Sergio Garcia Profile
|Short Name||El Nino|
|Born||Jan 09, 1980|
|Birthplace||Borriol, Castellon, Spain|
One of Europe's leading golfers of the modern era, the Spaniard finally joined the Majors club with victory at the 2017 Masters.
It is telling that despite a glittering career jam-packed with honors, many still believe that Sergio Garcia has failed to fulfil the seemingly boundless potential he displayed when bursting onto the scene at the turn of the century.
Garcia finally got over the line in a Major at the 2017 Masters after several close calls over the years since his sensational debut season in 1999.
He has spent more than 450 weeks in the top 10 of the Official World Golf Rankings but has never hit top spot, his highest ranking the second place he reached after winning the HSBC Champions tournament in November 2008.
Garcia has a textbook iron game, which gives him great accuracy in his approach play and has helped him achieve consistent performances on both the PGA and European Tours for over two decades.
Only Lee Westwood has been involved in more Ryder Cup victories for the European team than Garcia. He has featured in every edition of the team tournament since 1999, barring the 2010 event, and is the all-time points leader for Europe.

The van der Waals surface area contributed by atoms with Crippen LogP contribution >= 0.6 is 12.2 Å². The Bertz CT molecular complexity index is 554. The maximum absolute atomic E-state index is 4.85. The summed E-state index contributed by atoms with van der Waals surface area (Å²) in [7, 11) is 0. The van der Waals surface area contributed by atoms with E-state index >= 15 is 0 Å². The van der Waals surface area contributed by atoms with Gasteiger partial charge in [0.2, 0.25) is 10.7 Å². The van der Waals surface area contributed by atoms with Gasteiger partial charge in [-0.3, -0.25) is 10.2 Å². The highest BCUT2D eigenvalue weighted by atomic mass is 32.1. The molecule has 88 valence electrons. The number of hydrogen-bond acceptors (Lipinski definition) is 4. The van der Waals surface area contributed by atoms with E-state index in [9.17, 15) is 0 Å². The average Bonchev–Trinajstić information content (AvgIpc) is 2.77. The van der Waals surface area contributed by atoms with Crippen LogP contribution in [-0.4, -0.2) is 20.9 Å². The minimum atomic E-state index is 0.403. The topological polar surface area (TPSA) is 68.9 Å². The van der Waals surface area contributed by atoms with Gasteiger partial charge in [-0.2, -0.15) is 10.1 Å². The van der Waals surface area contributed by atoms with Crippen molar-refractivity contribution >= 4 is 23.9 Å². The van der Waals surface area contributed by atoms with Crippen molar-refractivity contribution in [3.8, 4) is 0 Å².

He enjoyed a short but decorated amateur career, turning professional at 19 years old after catching the eye of sponsors as a junior.
Garcia has claimed a number of awards in his career, notably securing both the Vardon Trophy and Byron Nelson Award in 2008 after a stellar PGA Tour campaign.
Frequently controversial, the Spaniard disagreed with a rules official on the PGA Tour in May 2022 and was overheard by TV cameras muttering that it explained why he was leaving the tour - widely perceived to be an admission, albeit inadvertent, that he was joining the Saudi LIV Golf Series.